To repair, upgrade, equip classrooms, science labs, local school facilities supporting college readiness, career preparation, math, science, engineering, technology, skilled trades; repair aging classrooms/schools including deteriorating roofs, plumbing, and electrical; improve student safety/school security; shall Vista Unified School District Issue $247 million dollars in bonds at legal rates, raising approximately $13 million annually while bonds are outstanding, at a rate of 3 cents per $100 of assessed value, requiring citizen oversight, all funds for local schools.
How is Vista Unified School District doing?
We are committed to preparing our students to succeed in today’s competitive economy. The District has created partnerships with
Cal-State San Marcos, Palomar College and the San Diego Workforce Partnership to create better access to college and good-paying jobs for our students.
What challenges are facing our schools?
Many of our schools were built more than 50 years ago and need to be modernized to support a quality education. Our school facilities are deteriorating. We need to make essential repairs and improvements so our schools can serve our community for decades to come.
3.How is the District planning to address these issues?
On May 31, the Vista Unified School District Board of Trustees voted to place Measure LL on the November 2018 ballot. The measure will help us make improvements to buildings and campuses. Every penny of the bond funding would stay in our community and no funds could be taken away by the State.
4.Specifically, how would local school improvement funding be used?
If approved, Measure LL would:
- Provide classrooms and labs for career and technology education
- Provide the facilities needed to support instruction in math, science, and technology
- Upgrade classrooms, libraries, and science labs
- Repair or replace deteriorating roofs, plumbing, sewer lines and electrical systems
- Create flexible, multi-use classrooms
- Improve heating, ventilation, insulation, doors, and windows to increase energy efficiency
5.How do I know funds from a measure would be used responsibly?
If approved, Measure LL fund would feature strict fiscal accountability provisions including:
- Independent citizen oversight
- Requires annual audits
- No money could be used for administrator salaries
- All money raised by the measure would stay local to support our students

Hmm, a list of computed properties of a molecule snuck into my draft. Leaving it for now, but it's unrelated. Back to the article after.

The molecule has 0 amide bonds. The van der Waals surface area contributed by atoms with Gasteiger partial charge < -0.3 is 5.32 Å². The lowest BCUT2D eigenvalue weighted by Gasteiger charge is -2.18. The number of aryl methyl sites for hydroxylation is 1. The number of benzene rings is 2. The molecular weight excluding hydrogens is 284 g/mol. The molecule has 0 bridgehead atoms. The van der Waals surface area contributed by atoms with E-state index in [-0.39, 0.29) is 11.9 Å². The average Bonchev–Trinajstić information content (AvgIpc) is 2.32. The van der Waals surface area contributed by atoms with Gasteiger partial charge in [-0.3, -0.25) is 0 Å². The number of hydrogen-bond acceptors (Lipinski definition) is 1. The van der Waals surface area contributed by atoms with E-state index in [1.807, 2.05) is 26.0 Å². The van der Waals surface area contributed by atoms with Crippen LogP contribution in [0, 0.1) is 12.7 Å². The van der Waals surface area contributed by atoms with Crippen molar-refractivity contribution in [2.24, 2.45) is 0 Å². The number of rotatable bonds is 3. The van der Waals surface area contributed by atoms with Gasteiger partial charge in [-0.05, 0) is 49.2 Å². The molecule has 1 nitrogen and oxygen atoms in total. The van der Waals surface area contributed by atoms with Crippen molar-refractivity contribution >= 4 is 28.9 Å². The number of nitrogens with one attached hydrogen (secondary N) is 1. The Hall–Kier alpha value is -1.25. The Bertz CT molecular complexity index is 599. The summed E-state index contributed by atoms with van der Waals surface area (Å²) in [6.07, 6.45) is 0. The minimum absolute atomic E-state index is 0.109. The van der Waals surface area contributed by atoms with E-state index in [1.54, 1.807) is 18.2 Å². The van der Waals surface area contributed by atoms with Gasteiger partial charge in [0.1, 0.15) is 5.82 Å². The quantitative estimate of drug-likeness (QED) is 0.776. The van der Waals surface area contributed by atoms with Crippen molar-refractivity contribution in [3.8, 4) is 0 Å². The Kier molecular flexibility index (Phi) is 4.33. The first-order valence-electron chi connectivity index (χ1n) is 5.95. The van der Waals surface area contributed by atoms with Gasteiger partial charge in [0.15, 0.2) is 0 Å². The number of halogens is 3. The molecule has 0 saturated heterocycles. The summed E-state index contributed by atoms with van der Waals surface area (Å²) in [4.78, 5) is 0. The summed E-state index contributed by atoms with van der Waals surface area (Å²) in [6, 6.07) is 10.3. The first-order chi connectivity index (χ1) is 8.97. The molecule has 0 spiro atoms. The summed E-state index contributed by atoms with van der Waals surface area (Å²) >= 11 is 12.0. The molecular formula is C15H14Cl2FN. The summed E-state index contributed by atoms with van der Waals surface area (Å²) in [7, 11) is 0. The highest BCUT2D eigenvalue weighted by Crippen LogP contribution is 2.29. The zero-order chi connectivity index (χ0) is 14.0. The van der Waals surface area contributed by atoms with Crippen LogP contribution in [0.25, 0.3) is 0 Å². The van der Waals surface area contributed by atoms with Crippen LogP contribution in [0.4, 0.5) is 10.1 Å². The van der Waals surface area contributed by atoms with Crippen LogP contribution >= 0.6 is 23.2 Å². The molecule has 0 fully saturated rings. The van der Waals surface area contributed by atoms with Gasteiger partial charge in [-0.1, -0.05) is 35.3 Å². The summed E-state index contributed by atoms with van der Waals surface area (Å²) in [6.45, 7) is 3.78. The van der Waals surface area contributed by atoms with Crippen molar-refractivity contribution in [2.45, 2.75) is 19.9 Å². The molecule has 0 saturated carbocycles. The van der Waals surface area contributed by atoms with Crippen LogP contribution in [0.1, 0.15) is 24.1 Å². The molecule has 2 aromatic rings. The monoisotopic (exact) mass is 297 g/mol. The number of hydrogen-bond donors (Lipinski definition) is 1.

- Funding could not be taken away by the State or used for other purposes
- Vista schools would be eligible to receive at least $21 million in state matching money when it becomes available. Money that would otherwise go to other school districts.
6. How would a bond measure contribute to the education of Vista students?
Measure LL would ensure local students have access to the education, technology and skills training they need to succeed by providing classrooms, technology, facilities, labs and equipment for career and technology education classes and instruction in math and science.
7.How much would a local measure cost?
The measure could generate up to $247 million, which will cost property owners about 3 cents for each $100 of assessed value of their property, or about $108 per year for the typical home owner.
8.Why is funding needed?
Although we have made great strides with what we have, our facilities needs exceed our current funding from the State and additional revenue is needed to provide local students with a safe, modern education. Measure LL would generate the stable funds needed to do so and could qualify our district for additional state matching funds.
9.Is there any other way to update our schools?
Vista Unified School District has very few options when it comes to making the necessary renovations and upgrades to our local schools. We can’t rely on the State to complete these repairs. A local school facility improvement funding measure would provide the local control necessary to complete prioritized projects to provide a safe and modern learning environment for our students.
10.Why are these repairs needed?
The District has done its best to maintain its facilities with a limited budget and invests over $3 million of general fund revenue each year to make essential improvements and safety upgrades. However, many schools and facilities are over 50 years old. This isn’t a maintenance issue — facilities are old and outdated and need to be replaced, and we can’t rely on the State to provide the funding.